Gold for December delivery GCZ2 -1.32% dropped by $20.70, or 1.2%, to come in at $1,724 an ounce on the Comex division of the New York Mercantile Exchange. That was the lowest settlement for futures prices since early September, according to FactSet. The drop in price (over $20) was definitely an eye opener, but the dollar boil alone was not the cause. Disappointment over recent corporate earnings, U.S. economic data and the latest European summit news (as stated above) were all factors in the price drop of the yellow metal.

First-Strike

“Fear of the future in the U.S. and in the euro-zone (fiscal cliff and debt crisis) is an undercurrent in all markets, including precious metals” for now, said Julian Phillips, South Africa-based founder and writer at GoldForecaster.com. “Gold may slip below $1,700 for a brief time, before rebounding.”

Julian may be on track with what he is saying, but the yellow metal really shouldn’t dip under that $1,700 mark unless there is some sort of drastic news that comes out and totally shoots the yellow metal down. Gold has been going very strong over the last couple of months, so there is no reason to think the yellow metal won’t rebound. We all understand that gold is very volatile, so this is expected every now and then.

“Gold remains defensive going into the weekend after a catalyst to drive the yellow metal above important resistance at $1,800/$1,802.89 failed to materialize,” said Peter Grant, chief market analyst at USAGOLD.

“Disappointing U.S. earnings are adding additional weight to equities, which is resulting in some deleveraging pressures,” he said. “Such pressures tend to support the dollar, and at least initially, suppress gold.”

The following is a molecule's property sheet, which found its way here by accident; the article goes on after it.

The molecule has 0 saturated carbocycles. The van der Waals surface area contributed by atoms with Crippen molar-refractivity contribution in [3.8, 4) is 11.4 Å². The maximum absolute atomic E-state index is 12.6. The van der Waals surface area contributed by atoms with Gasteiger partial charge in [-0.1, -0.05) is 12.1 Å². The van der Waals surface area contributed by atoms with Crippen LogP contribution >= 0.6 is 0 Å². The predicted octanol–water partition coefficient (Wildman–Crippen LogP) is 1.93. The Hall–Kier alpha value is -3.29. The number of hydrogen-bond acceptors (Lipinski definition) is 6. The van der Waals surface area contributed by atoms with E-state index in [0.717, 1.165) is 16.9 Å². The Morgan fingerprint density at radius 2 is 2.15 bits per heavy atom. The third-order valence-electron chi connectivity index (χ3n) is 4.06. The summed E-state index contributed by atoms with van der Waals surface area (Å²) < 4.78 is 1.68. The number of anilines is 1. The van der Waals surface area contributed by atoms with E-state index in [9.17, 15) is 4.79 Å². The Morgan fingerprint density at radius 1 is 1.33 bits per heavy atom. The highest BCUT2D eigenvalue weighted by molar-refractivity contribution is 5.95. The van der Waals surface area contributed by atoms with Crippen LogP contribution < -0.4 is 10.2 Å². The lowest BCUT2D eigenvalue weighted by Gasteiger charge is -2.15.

Most studies and polls still show that investors and analysts think that the yellow metal will once again go up next week, and I myself agree that this will be the case. While we may not see $1,800 before the end of the year, gold will be fine, as it always has been.

Published in Gold Investing

Long term gold price targets get more and more optimistic with some respected analysts seeing $10,000 gold ahead - this may seem unlikely but only a few years ago $1,000 gold seemed out of sight!

A remark on another website by Mark O'Byrne caught my eye - "Longer term, respected analysts are calling for gold prices above $5,000/oz and much higher forecasted prices such as between $5,000 and $10,000 per ounce are not raising eyebrows as much as they have in the past." Indeed with even many of the ultra-conservative bank and fund analysts suggesting that gold will reach $2,000 or even higher within the next year, or even the next few months, certainly $5,000 or even $10,000 should not seem out of sight in some unspecified timeframe."

First-Strike

If one tracks the price of gold during its current bull run it has risen around 600 percent in 13 years - at the same pace of increase it could thus reach $12,250 in another 13 years - or by some time in 2025! Thus is it ridiculous to suggest that this huge valuation on an ounce of gold is achievable? Never say never! When I started managing and writing for Mineweb back in 2006 even $1,000 looked completely out of sight and people like Rob McEwen who then were predicting that level were perhaps considered at the extreme end of the spectrum. Yet within 3 years the $1,000 level was achieved and now it is a further 75% higher than that a further three years on. Nowadays, McEwen is predicting $5,000 gold - should that still be considered over extreme?

The big question obviously is how long the bull run will continue. There are those who reckon that gold is in a bubble - perhaps it is. But bubbles can increase enormously in size before they pop and gold could still be in the early stages of this, and unlike a bubble it is never seriously likely to return to the starting point of its huge rise. The gold price has expanded in a direct relationship with money supply growth (which suggests that it is, in reality, only moving counter to the decline in currency values caused by currency printing.